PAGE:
COVID-19 Economic Crisis: By State

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Key Findings

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Every state in the country is well down from its February employment levels. Thirty-seven states have lost over 5% of their jobs, and 39 states are still down more jobs than during the Great Recession.

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Thirty states added fewer jobs in September than they did in August, and 9 states lost jobs over the month.

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In every state, lower wage industries have lost far more jobs than high wage industries.
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The size of every state's economy shrunk in the first half of 2020 with declines in GDP ranging from 13% to 7.1%.

Every state in the country is well down from its February employment levels. A jobs comeback in May, and especially June, has fallen off in every subsequent month as COVID-19 spread to more parts of the country, the ripple effects of the initial economic carnage have spread, and federal government support lapsed. September saw the smallest jobs growth since the April collapse. Thirty states added fewer jobs in September than they did in August, while 9 states lost jobs. Nationally, the rate of job growth in September was less than half of what it had been in August.

All told, the country had lost 10.7 million jobs as of September, 7% off the pre-recession level. Net job loss since February was still worse than in the Great Recession for 39 states. Even the other 11 states have seen large losses. The state with the smallest drop in employment, Idaho, had lost 1.7% of its payroll jobs with Utah and Mississippi next at 2.2% and 2.7% respectively. Since the September jobs data were collected, unemployment insurance claims have continued at highly elevated levels, indicating that many people are still losing their jobs and confirming that progress to a healthy labor market is, at best, proceeding at a slow pace.

The need to nationally address the COVID-19 health crisis in order to address the country’s economic woes is evident. Even as formal shutdowns have been relaxed, relapses have required the return of tight restrictions, and individual’s valid concerns about their own health, and the health of their families and communities, have made them reluctant to return to pre-COVID activities. Earlier in the pandemic, state economic conditions were closely correlated with state COVID-19 incidence. As almost every state has now had a period of serious COVID-19 incidence, and economic harm has spread, the relationship has become less consistent. A regionally scattered health crisis is now national in scope as is the associated economic crisis. As long as the response leaves the numbers of cases at high levels in much of the country, the preconditions for a robust economic recovery will not exist for the country or any state.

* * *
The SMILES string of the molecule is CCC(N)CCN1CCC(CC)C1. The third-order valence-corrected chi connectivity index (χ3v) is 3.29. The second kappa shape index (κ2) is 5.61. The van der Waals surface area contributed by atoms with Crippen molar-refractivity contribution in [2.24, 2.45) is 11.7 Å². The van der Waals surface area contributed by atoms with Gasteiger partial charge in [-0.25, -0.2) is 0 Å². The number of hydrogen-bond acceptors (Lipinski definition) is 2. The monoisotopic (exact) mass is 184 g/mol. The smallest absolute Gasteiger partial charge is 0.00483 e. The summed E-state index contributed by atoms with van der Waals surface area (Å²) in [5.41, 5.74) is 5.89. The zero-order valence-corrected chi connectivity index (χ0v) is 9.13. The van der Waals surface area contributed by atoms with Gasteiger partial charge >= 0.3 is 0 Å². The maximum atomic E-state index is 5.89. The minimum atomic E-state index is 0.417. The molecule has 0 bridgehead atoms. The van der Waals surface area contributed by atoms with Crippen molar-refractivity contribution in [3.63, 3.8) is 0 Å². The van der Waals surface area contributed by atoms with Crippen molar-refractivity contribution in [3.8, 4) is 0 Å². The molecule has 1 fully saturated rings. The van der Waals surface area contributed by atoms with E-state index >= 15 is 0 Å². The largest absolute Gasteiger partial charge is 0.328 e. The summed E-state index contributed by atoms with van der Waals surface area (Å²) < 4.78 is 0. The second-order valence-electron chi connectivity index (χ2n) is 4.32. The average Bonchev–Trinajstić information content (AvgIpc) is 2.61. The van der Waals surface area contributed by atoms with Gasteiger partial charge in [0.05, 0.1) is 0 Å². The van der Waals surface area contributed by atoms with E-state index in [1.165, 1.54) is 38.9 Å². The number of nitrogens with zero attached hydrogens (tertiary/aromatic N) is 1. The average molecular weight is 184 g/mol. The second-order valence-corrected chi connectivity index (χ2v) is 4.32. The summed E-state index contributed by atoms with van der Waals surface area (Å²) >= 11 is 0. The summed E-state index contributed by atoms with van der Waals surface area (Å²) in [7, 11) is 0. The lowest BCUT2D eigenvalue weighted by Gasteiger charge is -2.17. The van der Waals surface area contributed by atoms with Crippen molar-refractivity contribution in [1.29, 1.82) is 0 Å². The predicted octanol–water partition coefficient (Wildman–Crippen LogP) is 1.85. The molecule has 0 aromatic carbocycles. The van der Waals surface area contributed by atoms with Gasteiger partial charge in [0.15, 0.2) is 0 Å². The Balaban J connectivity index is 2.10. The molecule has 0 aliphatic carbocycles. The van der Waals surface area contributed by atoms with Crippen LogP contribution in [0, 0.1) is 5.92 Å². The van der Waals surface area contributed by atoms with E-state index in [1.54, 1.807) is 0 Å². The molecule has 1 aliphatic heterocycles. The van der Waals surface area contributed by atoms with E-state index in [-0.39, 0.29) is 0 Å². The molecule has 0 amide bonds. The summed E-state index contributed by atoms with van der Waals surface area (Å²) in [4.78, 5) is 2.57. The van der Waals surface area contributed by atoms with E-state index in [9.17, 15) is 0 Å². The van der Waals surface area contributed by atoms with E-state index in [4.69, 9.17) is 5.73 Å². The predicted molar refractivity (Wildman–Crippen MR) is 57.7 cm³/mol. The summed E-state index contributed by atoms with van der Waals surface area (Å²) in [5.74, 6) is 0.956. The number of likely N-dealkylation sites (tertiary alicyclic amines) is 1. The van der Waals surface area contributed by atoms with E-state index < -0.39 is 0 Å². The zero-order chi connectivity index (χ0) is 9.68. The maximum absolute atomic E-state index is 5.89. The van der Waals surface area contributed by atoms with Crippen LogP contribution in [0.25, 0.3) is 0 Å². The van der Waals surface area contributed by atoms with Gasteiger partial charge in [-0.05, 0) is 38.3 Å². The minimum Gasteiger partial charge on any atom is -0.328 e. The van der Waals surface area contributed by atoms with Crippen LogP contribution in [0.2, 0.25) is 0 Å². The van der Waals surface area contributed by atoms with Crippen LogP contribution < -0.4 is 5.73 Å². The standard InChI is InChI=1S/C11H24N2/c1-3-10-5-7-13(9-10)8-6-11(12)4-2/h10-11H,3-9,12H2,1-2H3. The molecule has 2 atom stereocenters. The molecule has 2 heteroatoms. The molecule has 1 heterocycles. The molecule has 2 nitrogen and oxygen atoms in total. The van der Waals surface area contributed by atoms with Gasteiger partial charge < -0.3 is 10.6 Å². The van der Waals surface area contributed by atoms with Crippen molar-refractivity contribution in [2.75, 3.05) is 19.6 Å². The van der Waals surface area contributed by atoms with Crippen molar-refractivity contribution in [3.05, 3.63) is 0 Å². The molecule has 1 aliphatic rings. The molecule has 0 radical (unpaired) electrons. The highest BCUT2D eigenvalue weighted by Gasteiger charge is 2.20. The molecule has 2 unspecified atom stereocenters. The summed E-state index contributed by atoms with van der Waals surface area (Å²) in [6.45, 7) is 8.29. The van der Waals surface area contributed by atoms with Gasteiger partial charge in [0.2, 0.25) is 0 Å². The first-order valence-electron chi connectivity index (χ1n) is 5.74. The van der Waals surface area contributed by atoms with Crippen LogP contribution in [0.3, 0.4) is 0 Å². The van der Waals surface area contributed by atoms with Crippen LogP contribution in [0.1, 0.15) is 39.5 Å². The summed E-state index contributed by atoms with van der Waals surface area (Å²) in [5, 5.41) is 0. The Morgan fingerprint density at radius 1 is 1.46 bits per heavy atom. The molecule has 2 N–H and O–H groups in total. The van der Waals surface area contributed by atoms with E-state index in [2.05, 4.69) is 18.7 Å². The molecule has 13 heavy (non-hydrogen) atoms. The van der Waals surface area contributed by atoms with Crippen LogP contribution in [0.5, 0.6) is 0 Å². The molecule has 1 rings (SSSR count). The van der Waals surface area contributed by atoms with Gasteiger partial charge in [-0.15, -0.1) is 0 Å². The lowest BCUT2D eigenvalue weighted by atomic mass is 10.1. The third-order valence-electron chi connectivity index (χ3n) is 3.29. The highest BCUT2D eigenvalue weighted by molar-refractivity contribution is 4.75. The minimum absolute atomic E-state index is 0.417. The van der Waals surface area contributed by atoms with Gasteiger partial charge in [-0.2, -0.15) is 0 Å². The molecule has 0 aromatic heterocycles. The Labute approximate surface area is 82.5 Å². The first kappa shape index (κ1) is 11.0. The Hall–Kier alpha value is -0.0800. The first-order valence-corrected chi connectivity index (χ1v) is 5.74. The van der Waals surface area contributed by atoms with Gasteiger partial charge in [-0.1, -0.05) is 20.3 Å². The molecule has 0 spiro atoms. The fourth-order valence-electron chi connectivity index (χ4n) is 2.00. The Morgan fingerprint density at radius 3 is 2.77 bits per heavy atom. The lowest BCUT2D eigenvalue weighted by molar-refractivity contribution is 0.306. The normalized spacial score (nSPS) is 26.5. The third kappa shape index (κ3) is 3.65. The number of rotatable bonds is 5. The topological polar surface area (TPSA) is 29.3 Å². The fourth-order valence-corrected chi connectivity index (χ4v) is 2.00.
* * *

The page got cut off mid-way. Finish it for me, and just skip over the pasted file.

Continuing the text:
In nearly every state, every industry is down jobs from February. Some industries in some states have rebounded completely, but those are the rare exceptions.

Official data on the overall level of economic activity lag employment data, but through the first two quarters of 2020 the Gross Domestic Product for every state declined, with all but four having worse drops than those seen in the Great Recession.

Map 1 compares states in the percent change in the number of payroll jobs between the Bureau of Labor Statistics (BLS) February survey and the September survey (covering payroll periods containing September 12). Selecting a state on the map will reveal data for the entire period and the latest month.

Net job loss in states has ranged from Hawaii and New York with 18.7% and 11.5% of jobs lost since February, respectively, to Idaho and Utah which have lost 1.7% and 2.2% of their jobs. Thirty-seven states have lost more than 5% of their jobs. August to September saw job increases in 40 states, but 30 of them saw slower growth than the prior month. Alarmingly, 9 states had fewer jobs in September than in August. No state has recovered its previously lost employment.

  1. Employment data used here are seasonally adjusted, meaning that the Bureau of Labor Statistics accounts for normal seasonal variation in employment due to various factors.
  2. Small differences between states in the percent job change may not be statistically significant.

The hardest hit sector nationally and in every state continues to be Leisure and Hospitality, in which the Accommodation and Food Services industry has lost 21.1% of its employment, or 3.0 million jobs, and the Arts, Entertainment and Recreation industry has lost 32.2%, or 800,000 jobs as of September. Hawaii has seen the biggest net drop in Accommodation and Food Services—down 58.8%, a loss of 66,700 jobs. 

Also very hard hit has been Administrative and Support and Waste Management and Remediation Services, which is in the Professional and Business Services sector. Nationally, the decline was 10.3% from February to September, with New York seeing the largest state drop at 19.3%. Most of the job losses in this industry were in Employment Services which includes employment search firms and the hard-hit area of temporary help services.

State and local government employment has fallen across the country. In the United States overall, state government employment has dropped 5.1% since February and local government employment by 6.4%. State and local governments combined have lost 1.2 million jobs since February. This includes the loss of 182,000 jobs from August to September—driven by cuts in education. Since February, the government of New Hampshire has reduced its employment by 17.9% according to these data. Local governments in Nevada reduced their employment by 14.0%.